Q&A: Modifying a restrictive covenant – a realistic prospect?
I have recently bought a dilapidated office block in a city centre and have converted it into a new residential development including some social housing. The property is subject to a covenant restricting the use of the property to office purposes only. The conversion had the necessary planning permission. None of the neighbours objected to the development before or during the conversion but they are now complaining and I am concerned that their threats of legal action might deter purchasers. Could I try to protect my position by applying to the Upper Tribunal for the restriction to be modified to allow this use?
Much will turn on the evidence concerning the impact of the residential development on the neighbours. However, your application will not be helped by the fact that you converted the premises prior to making an application. Planning permission alone – even for social housing – will not justify modification or discharge. The objectors’ inactivity is unlikely to be held against them.
The Upper Tribunal (Lands Chamber) has the power to modify or discharge a restrictive covenant under section 84(1) of the Law of Property Act 1925 if certain grounds are proved, including:
(a) by reason of changes in the character of the property or the neighbourhood or other material circumstances of the case, the restriction ought to be deemed obsolete;
(aa) the continued existence of the restriction would impede some reasonable user, money would be adequate compensation for the loss or disadvantage (if any) which the objector will suffer from the proposed modification and either (i) the person who is entitled to the benefit of the restriction does not secure any practical benefits of substantial value or advantage from it; or (ii) the restriction is contrary to the public interest;
(c) the proposed discharge or modification will not injure the persons entitled to the benefit of the restriction.
Ground (a) is notoriously difficult to satisfy. The application in Berkeley Square Investments Ltd v Berkeley Square Holdings Ltd  UKUT 384 (LC);  PLSCS 236 – to modify a covenant allowing only office use to permit a private members’ club – recently failed on this ground, despite the fact that demand for office property of the size and type of the subject property was limited. The applicant had made no attempt to market the premises as offices.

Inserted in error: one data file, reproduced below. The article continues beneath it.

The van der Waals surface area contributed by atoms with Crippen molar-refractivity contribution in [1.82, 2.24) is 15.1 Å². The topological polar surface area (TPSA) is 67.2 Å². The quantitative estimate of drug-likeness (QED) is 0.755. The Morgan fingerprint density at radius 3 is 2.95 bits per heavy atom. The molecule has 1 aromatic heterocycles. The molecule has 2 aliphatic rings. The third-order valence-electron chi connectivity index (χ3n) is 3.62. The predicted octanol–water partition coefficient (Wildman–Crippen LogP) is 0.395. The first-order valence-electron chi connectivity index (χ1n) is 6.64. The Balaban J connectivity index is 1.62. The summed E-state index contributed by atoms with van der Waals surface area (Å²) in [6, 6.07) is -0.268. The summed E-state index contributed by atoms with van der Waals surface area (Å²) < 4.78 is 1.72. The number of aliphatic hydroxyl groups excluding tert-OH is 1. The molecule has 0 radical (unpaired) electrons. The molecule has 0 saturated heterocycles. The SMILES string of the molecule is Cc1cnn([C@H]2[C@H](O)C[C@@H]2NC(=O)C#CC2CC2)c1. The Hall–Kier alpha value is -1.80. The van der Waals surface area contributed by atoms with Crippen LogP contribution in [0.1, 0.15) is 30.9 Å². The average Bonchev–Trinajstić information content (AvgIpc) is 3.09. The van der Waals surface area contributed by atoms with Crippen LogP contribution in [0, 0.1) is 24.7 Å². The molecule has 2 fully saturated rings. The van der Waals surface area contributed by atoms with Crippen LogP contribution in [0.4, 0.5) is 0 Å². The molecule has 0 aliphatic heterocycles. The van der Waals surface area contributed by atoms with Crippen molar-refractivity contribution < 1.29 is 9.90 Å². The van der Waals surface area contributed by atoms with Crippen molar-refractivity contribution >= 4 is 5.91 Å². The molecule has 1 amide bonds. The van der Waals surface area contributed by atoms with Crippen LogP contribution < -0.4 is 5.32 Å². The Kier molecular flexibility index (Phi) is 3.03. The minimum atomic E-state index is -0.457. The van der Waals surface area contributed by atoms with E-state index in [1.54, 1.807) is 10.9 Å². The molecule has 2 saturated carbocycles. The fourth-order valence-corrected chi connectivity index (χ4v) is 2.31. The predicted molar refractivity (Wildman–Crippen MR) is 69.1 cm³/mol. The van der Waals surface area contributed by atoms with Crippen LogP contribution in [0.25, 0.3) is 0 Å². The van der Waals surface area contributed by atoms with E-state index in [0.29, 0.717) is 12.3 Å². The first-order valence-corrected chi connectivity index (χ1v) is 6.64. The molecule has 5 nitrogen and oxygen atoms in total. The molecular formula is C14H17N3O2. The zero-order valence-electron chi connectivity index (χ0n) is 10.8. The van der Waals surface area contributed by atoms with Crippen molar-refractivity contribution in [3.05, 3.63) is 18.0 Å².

Ground (c) is also difficult to meet and is unlikely to be applicable where ground (aa) is not satisfied.
Most successful applications are made on the first limb of ground (aa) – where there are no practical benefits of substantial value or advantage to the objector. The UT will look closely at the likely impact on objectors’ properties in the event that the covenant is modified. Your objectors may identify the following as practical benefits of the covenant, as they did in Shaviram Normandy Ltd v Basingstoke and Deane Borough Council  UKUT 256 (LC);  PLSCS 184 (which concerned modifying a user covenant in a long lease of a purpose-built office block to permit a residential conversion):
- protecting the value of their property interests;
- the prosperity and amenity of the wider neighbourhood; and
- the “thin end of the wedge” argument.
The UT will examine the alleged practical benefits closely. For example, in Shaviram, the UT concluded that the evidence did not support the assertions regarding the practical benefits secured by continued office use or the possibility of a permitted change in use influencing the outcome of future applications.
Breach of covenant
The fact that your conversion has already happened, in breach of the covenant, will not help your application. In Alexander Devine Children’s Cancer Trust v Millgate Developments Ltd  EWCA Civ 2679;  EGLR 7 the Court of Appeal held that generally it was in the public interest that contracts should be honoured and not breached and that property rights should be upheld and protected.
In that case, the developer had built 13 affordable houses on the application land in breach of a restrictive covenant. The Court of Appeal held that the public interest test (the second limb of (aa)) would not be satisfied simply because the social housing had already been constructed and refusing the application would thereby waste resources. It found that the UT ought to have given greater weight to the fact that the developer had proceeded without making an application first. The developer’s conduct was relevant both to satisfying the conditions of ground (aa) and to the exercise of the UT’s discretion.
Existence of planning permission
Similarly, the existence of planning permission (or permitted development rights) for the residential use does not equate to the restriction being contrary to the public interest.
Millgate Developments also indicates that objectors’ failure to object to either the planning permission or to make an interim injunction application is unlikely to be held against them or restrict their ability to object to modification. The court acknowledged that there may be many legitimate reasons why a person might not wish to proceed with an interim injunction.
Please click here for the decision of the Supreme Court in this case, which was handed down in November 2020.
This article was first published in Estates Gazette on 9 September 2020 and was written by partner Emma Humphreys at Charles Russell Speechlys LLP and barrister Miriam Seitler at Landmark Chambers. For more information, please contact Emma on +44 (0)20 7203 5326 or at email@example.com.
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